‘Underworld: Blood Wars’ Underwhelms Critics Around the Globe: 7 Worst International Reviews, So Far

Most American critics have not yet had the opportunity to weigh in on action sequel that hits theaters this weekend

'Underworld: Blood Wars' Underwhelms Critics Around the Globe: 7 Worst International Reviews, So Far

American critics have yet to have the opportunity to pan “Underworld: Blood Wars,” but reviews from around the globe advise readers not to get sucked into paying for this sequel.

Screen Gems’ fifth action flick about the eternal war between vampires, werewolves and Kate Beckinsale has a mere 10 percent approval rating from critics counted on Rotten Tomatoes, so far, ahead of its domestic release in U.S. theaters this weekend.

Out of 20 the reviews available from outlets in countries including Australia, Argentina, Egypt, China and Mexico, only two were declared “fresh.”

One of those was United Arab Emirates site The National. Critic Chris Newbould said fans of the franchise should be pleased with the latest “bloodbath of vampire-on-lycan violence.”

“We’re here for a 90-minute bloodbath of vampire-on-lycan violence, moody shots of gothic buildings, desolate landscapes and unearthly skies, and, quite simply, Kate Beckinsale,” Newbould wrote. “‘Blood Wars’ is unlikely to convert many new fans to the Underworld cause, but for the sizeable army of existing devotees, it delivers admirably on every front.”

On the flip side, here’s a sampling of the rotten reviews written in English.

FilmInk critic Anthony O’Connor:

“If you make the mistake of seeing ‘Underworld: Blood Wars’ (don’t) you may find yourself longing for the nuanced subtlety of the original ‘Underworld’ or the Wildean wit of ‘Rise of the Lycans’ … Of all the many sins that ‘Underworld: Blood Wars’ commits, the most egregious is the fact that it doesn’t have a proper ending. The frequently hinted at McGuffin-daughter-with-the-magic-blood subplot remains unresolved except for a last minute stinger designed to excite audience members for the next chapter in the ‘Underworld’ franchise. If it’s anything like this flat, inert, tour-de-force of mopey wankers you’d be better off staying home and doing literally anything else.”

IGN critic Nathan Lawrence:

“Now we’ve reached the fifth Underworld in the series, however, it definitely feels ‘worse’ over ‘better’ … Though this is ultimately a movie about a bump in the night grudge match of vampires vs werewolves, there are some plot conveniences that detract from one of the core tenets of the series: namely, taking the material seriously. The reason ‘Underworld’s’ silliness has worked so well (in stretches) in the older movies is that the respective writers, directors and cast take the material seriously, offering a hilarious ‘Batman Begins’-like acceptance of larger-than-life warriors. ‘Blood Wars,’ though, commits the cardinal sin of breaking the rules of its own universe in an effort to offer sequel escalation.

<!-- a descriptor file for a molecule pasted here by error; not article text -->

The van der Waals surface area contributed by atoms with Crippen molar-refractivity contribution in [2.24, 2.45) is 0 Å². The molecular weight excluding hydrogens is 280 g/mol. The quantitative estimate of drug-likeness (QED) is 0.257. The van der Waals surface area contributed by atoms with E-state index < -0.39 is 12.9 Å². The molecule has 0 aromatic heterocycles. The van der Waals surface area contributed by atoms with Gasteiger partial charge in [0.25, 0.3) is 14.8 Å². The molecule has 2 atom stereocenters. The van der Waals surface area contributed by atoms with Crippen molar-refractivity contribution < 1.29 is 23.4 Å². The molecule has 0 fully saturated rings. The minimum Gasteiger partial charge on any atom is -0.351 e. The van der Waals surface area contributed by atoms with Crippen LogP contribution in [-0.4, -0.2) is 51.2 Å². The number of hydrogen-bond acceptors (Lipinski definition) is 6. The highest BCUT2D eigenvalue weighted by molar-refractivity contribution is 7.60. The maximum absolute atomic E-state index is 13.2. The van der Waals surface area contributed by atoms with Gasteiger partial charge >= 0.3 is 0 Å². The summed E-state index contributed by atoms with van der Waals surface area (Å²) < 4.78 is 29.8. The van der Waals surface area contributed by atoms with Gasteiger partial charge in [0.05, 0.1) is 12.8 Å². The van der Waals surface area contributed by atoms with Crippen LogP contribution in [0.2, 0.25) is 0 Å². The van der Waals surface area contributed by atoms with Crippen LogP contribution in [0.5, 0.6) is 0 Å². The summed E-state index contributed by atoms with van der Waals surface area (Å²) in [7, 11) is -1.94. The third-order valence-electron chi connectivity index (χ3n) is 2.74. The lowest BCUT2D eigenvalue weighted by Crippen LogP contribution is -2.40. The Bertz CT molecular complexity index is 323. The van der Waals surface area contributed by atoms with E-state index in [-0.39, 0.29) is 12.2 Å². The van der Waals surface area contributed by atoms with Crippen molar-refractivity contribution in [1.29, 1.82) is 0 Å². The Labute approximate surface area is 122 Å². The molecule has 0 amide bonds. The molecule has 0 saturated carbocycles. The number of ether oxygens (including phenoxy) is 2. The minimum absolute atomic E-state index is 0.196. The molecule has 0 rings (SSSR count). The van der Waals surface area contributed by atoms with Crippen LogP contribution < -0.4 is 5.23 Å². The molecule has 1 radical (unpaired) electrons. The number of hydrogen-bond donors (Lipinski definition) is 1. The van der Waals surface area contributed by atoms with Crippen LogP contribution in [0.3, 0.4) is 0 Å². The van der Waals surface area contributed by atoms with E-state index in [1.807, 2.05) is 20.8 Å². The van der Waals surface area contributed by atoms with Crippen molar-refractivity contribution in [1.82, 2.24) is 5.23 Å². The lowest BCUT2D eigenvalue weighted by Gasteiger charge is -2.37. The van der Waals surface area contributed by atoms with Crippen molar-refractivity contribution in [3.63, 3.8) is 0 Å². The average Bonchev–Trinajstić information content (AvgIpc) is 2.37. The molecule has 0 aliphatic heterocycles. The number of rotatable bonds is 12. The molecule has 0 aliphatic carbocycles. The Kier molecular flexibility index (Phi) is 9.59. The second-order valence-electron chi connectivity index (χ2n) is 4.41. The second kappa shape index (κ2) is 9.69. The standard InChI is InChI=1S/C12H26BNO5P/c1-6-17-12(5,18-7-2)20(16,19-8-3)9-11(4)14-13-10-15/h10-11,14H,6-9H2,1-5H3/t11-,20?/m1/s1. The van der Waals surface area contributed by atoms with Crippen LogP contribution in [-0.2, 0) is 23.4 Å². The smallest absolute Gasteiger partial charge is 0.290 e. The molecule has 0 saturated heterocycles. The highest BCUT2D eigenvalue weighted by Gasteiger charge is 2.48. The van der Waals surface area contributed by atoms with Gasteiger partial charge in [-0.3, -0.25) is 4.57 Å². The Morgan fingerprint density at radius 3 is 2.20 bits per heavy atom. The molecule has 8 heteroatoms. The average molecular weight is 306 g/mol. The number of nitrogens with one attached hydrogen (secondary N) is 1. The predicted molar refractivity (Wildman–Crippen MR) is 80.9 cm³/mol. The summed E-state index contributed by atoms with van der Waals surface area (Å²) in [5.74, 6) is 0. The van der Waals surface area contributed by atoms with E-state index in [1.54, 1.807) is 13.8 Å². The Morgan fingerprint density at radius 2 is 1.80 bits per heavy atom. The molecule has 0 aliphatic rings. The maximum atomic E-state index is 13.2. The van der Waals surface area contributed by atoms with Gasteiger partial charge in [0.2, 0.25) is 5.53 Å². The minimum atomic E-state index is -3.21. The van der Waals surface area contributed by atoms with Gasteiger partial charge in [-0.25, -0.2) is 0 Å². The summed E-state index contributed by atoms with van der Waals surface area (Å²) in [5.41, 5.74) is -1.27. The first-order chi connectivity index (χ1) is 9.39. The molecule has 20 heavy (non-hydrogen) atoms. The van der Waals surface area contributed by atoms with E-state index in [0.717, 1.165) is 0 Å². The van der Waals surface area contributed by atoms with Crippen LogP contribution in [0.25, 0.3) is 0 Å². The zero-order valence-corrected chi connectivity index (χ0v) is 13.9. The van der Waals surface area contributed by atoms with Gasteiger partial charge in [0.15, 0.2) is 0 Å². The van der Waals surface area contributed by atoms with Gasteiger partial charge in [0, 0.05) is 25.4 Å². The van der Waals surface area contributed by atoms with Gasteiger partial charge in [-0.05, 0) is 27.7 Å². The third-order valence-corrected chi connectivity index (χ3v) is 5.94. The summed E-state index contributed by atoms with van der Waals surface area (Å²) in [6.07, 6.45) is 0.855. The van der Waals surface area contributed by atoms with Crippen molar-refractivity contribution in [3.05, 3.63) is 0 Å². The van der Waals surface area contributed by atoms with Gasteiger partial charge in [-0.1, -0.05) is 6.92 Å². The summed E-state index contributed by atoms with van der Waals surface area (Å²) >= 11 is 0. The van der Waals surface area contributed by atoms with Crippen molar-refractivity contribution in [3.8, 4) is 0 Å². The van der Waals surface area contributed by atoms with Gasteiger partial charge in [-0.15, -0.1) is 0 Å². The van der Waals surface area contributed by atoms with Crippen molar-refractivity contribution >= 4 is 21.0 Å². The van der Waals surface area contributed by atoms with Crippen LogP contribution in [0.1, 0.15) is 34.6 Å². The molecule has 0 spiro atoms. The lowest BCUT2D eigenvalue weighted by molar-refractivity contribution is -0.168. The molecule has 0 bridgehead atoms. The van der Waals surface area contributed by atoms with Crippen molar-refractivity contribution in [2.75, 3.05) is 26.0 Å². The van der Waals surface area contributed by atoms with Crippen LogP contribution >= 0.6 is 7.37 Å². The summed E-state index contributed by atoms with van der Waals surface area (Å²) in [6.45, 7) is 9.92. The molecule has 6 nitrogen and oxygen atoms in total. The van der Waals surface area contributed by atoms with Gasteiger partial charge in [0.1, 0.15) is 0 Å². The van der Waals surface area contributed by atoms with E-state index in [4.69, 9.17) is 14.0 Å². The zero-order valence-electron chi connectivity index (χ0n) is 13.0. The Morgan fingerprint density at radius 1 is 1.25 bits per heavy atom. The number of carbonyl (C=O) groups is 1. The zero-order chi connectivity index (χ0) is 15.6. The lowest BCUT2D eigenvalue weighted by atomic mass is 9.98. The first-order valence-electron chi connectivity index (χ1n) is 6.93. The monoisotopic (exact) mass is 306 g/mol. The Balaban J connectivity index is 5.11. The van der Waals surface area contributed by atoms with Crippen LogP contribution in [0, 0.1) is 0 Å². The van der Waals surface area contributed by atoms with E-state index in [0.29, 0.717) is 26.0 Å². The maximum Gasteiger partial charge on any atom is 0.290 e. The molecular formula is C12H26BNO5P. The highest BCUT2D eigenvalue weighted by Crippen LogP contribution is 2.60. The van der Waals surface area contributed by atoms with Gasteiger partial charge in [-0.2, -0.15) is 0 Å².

Hindustan Times critic Rashid Irani:

“As ponderous and cliché-ridden as its predecessors, …’Blood Wars’ is weighted down by an abundance of dull dialogue, tacky effects and murky cinematography. It’s a suckfest that is unarguably the bottom of the barrel in the action-horror genre … There’s nothing even remotely exciting about the shootouts or the fang-and- sword clashes, which peter out in listless resolution. Worse, the possibility of another Underworld looms by the end of it all. Give us a break!”

ArtsHub critic Sarah Ward:

“In ‘Underworld: Blood Wars,’ fangs and claws stay sharp, while leather outfits and flowing locks still shine; alas, there’s little other bite or gloss to the fifth instalment in the vampires-versus-werewolves franchise. In an exercise in series continuation that struggles to conjure up any chapter-specific intrigue, the two supernatural creatures once again do battle.”

South China Morning Post critic James Marsh

“The ‘Underworld’ series understands that its core selling point remains the acrobatic Beckinsale in body-hugging leather. ‘Twilight’ has inadvertently helped maintain interest in the vampire/werewolf rivalry, but five films in, the formula is reaching the sharp end of its claw … That said, ‘Blood Wars’ is certainly a step up from its nonsensical predecessor, ‘Awakening’ (2012), and there are some standout scenery-chewing performances, not least Lara Pulver as scheming seductress Semira. Finishing with yet another cliffhanger, this isn’t the end for Selene, but the series is in desperate need of new blood and more bite in order to survive much longer.”

New Zealand Herald critic Russell Baillie:

“Well that’s the story buried in a vast amount of exposition, a first half hour which suffers from low blood sugar, and a finale that suggests that if this was a videogame, it would be a pretty stupid one. Having two characters who are impervious to bullets standing there machine gunning each other is really a waste of joystick calories and action movie decibels … the only sequel ‘Blood World’ gave me an urge to watch is the one to ‘What We Do in the Shadows.’”

The Age critic Jake Wilson:

“The ‘Underworld’ action-horror series is premised on a struggle between vampires and werewolves waged over the heads of ordinary folk – which, all things considered, could be a viable metaphor for the state of the planet. But ‘Underworld: Blood Wars,’ the fifth instalment, has little to recommend it on any level. … It’s tempting to imagine a parody that would show the mundane world intruding on the fantasy, pitting Beckinsale against, say, Melissa McCarthy as an eager vampire buff. That still probably wouldn’t be a good movie, but it would have to be better than this one.”